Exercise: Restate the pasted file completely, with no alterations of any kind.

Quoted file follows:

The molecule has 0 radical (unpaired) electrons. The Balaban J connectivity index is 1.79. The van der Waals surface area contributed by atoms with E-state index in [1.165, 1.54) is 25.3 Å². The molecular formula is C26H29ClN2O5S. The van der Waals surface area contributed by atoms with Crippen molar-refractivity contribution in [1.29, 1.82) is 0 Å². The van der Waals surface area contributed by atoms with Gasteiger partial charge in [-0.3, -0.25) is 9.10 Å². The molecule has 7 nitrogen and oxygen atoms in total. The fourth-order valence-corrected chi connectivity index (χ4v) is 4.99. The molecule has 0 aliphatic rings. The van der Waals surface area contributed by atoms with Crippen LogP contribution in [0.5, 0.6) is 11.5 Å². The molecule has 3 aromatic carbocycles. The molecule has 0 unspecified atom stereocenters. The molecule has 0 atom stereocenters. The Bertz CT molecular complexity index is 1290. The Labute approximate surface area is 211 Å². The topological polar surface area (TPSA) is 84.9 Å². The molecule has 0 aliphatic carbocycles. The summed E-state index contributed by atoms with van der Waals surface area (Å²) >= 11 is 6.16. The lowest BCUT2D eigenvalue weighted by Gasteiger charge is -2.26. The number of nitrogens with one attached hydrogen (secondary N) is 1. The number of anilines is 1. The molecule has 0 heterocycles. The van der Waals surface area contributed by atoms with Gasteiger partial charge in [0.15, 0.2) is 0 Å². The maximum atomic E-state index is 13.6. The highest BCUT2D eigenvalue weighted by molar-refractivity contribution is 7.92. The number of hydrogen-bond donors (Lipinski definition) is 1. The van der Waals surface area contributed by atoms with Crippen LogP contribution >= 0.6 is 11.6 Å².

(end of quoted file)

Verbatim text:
The molecule has 0 radical (unpaired) electrons. The Balaban J connectivity index is 1.79. The van der Waals surface area contributed by atoms with E-state index in [1.165, 1.54) is 25.3 Å². The molecular formula is C26H29ClN2O5S. The van der Waals surface area contributed by atoms with Crippen molar-refractivity contribution in [1.29, 1.82) is 0 Å². The van der Waals surface area contributed by atoms with Gasteiger partial charge in [-0.3, -0.25) is 9.10 Å². The molecule has 7 nitrogen and oxygen atoms in total. The fourth-order valence-corrected chi connectivity index (χ4v) is 4.99. The molecule has 0 aliphatic rings. The van der Waals surface area contributed by atoms with Crippen LogP contribution in [0.5, 0.6) is 11.5 Å². The molecule has 3 aromatic carbocycles. The molecule has 0 unspecified atom stereocenters. The molecule has 0 atom stereocenters. The Bertz CT molecular complexity index is 1290. The Labute approximate surface area is 211 Å². The topological polar surface area (TPSA) is 84.9 Å². The molecule has 0 aliphatic carbocycles. The summed E-state index contributed by atoms with van der Waals surface area (Å²) >= 11 is 6.16. The lowest BCUT2D eigenvalue weighted by Gasteiger charge is -2.26. The number of nitrogens with one attached hydrogen (secondary N) is 1. The number of anilines is 1. The molecule has 0 heterocycles. The van der Waals surface area contributed by atoms with Gasteiger partial charge in [0.15, 0.2) is 0 Å². The maximum atomic E-state index is 13.6. The highest BCUT2D eigenvalue weighted by molar-refractivity contribution is 7.92. The number of hydrogen-bond donors (Lipinski definition) is 1. The van der Waals surface area contributed by atoms with Crippen LogP contribution >= 0.6 is 11.6 Å².